Haiiiiiii. How are you? How's your spring been? More Vitamin D and sleep I hope. I've been looking for a good moment to pause and let that sun sink in, which is coming up soon. A few things too -- I'll be in Detroit May 25-29 for (shocking no one) Movement, so if you're around, give me a shout.
GOOD NEWS TOO: Merch is here. For you $20 bbs, we'll be shipping soon. For the rest of y'all, I'll be giving it to you at a nice ol' discount ;) a post on that to come.
IN THE MEANTIME, I'm honored to present our Monthly May Mood MC, Khlonez. The name (pronounced "clones") belongs to none other than Kayla Hensley, most known for her work as a radio station host across Southeastern Michigan (she's hosted dozens of shows on WCBN and in collaboration with past Moods Mixers like Lavici and fabi0la), a member of the female- and feminist-identifying DJ collective Seraphine, and more recently as an emerging techno and disco DJ.
Hensley's mix is hearty: it takes you to dinner, swings you through a shared milkshake, stops by a karaoke bar, then ends with chocolate in bed. We're talking a strong showing of 2000s experimental R&B and rap from Earl Sweatshirt to Onra to K Murdock. She also doesn't shy away from giving us softer moments to balance us out with Quadron, Little Dragon, Four Tet, and Charlotte Dos Santos.
Hensley's tastes, on the other hand, were founded by her mother, father, aunt, and her first gig at a record store. From Toledo, Ohio to Ypsilanti, Michigan, immersion into rap, jazz, soul, and electronic worlds were innate, if not required. “When your boss has a collection of 20,000 records,” she notes, “it’s easy to feel like you don't have a clue... so I listened a lot in those years.”
Living in Ypsilanti now offers a chance to live in a city that has space to breathe creatively. “I'm constantly inspired by the do-it-yourself mentality that takes place in this community. Punk shows in basements, Totally Awesome Fest, art shows, porch shows—Ypsi really uses the people and resources in a really tactful way. I've been so lucky every year since I moved away from home to find groups of people who live for the scene that happens on the weekends and who find joy in going dancing til whatever time our bodies give out. This has been a common thread no matter where I am or who I’m with.”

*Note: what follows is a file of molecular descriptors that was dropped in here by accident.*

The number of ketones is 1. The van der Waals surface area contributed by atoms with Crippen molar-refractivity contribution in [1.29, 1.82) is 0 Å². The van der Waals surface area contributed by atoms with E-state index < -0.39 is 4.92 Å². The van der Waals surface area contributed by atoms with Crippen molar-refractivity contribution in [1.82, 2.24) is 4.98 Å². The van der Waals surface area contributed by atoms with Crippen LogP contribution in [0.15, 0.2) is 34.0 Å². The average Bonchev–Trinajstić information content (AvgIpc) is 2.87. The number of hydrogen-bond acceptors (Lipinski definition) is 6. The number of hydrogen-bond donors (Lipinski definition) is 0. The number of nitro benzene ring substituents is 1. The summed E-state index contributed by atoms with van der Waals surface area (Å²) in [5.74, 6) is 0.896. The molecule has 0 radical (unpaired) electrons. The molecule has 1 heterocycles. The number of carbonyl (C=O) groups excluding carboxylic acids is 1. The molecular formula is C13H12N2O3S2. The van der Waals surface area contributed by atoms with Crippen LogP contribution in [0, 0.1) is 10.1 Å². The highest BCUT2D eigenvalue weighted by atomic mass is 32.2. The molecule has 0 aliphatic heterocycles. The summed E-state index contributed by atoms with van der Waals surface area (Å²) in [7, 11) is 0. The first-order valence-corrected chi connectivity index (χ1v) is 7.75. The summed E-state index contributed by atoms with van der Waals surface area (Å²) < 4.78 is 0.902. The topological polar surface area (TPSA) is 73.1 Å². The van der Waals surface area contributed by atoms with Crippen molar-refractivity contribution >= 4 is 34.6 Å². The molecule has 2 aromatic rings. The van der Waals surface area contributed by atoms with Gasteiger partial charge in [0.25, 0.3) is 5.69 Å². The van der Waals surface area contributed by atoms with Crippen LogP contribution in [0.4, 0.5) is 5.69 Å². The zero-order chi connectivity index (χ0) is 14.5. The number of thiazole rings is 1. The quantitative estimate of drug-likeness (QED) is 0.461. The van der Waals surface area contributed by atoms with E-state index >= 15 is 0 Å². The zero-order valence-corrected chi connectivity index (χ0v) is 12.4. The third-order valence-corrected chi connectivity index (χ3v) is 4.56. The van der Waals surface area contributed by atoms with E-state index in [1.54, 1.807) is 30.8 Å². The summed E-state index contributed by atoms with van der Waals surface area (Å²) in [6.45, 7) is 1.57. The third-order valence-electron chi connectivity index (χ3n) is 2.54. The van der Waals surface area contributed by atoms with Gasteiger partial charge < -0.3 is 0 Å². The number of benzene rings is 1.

On Detroit, Hensley notes that techno is starting to come back to its early black- and queer-centered roots. But there’s still a long way to go for the city to actually come together as a family. “So much of what exists right now is because of what was fought for in the late 80's, early 90's. I see clubs coming to life with both new sounds and paying homage to why they exist. But pockets and groups of people who know each other still stick together based only on their friendships. We aren’t disconnecting enough from technology to fully let lose and really be our full selves. I still don't know if this is a genre, societal, or class problem... [but] I do hope we can have more safe and open spaces for people that are affordable and bring together different stories here.”
1. Dam Funk- I appreciate my life
2. Onra- Porn
3. Elaquent- Neon Glow (Turquoise)
4. Eric Lau- Begin
5. K Murdock- Coin Toss
6. Madlib- Pyramids
7. James Pants- Now, Let me brush you
8. Shalamar- Night to Remember
9. Little Dragon- Constant Surprises
10. Video 7- The Lab w/ Asya IzMe, Omar Aragones and Veniece Sessions
11. Oddisee- Boston
12. Vanity 6- Nasty Girl
13. ESG- Moody
14.Contact Lens- STEPPING
15. Raj Mahal- Rario
16. Ohbliv- Tanta Master (Morning Sex)
17. Toro y Moi- Room for 1zone
18. Four Tet- Kool FM
19. ghostwerk- DANGER
20. AshTreJinkins- JemEnEye
21. LoVibe- Let Me Know
22. CHALK.- Sum1likeu ft.Lofty 305
23. James Blake- Buzzard and Kestrel
24. SWV- Use Your Heart
25. Samiyam- Mirror (ft. Earl Sweatshirt)
26. Quadron- Sea Salt
27. Charlotte Dos Santos- Take It Slow
ARTWORK + LINKS
Kayla and I picked Lauren Halsey together to pair her mix with her work that's up at MOCA in Los Angeles right now. Halsey's work activates black narratives, stories, and artifacts that reflect South Central LA where Halsey has lived since birth. This particular work is rooted not only in engagement with its visitors (people can literally walk in and around) but also in elevating the everyday black cultural experience. It's a fitting parallel to Kayla's work, mix, and method of approaching music culture, and it's an honor to have them both here on Drip.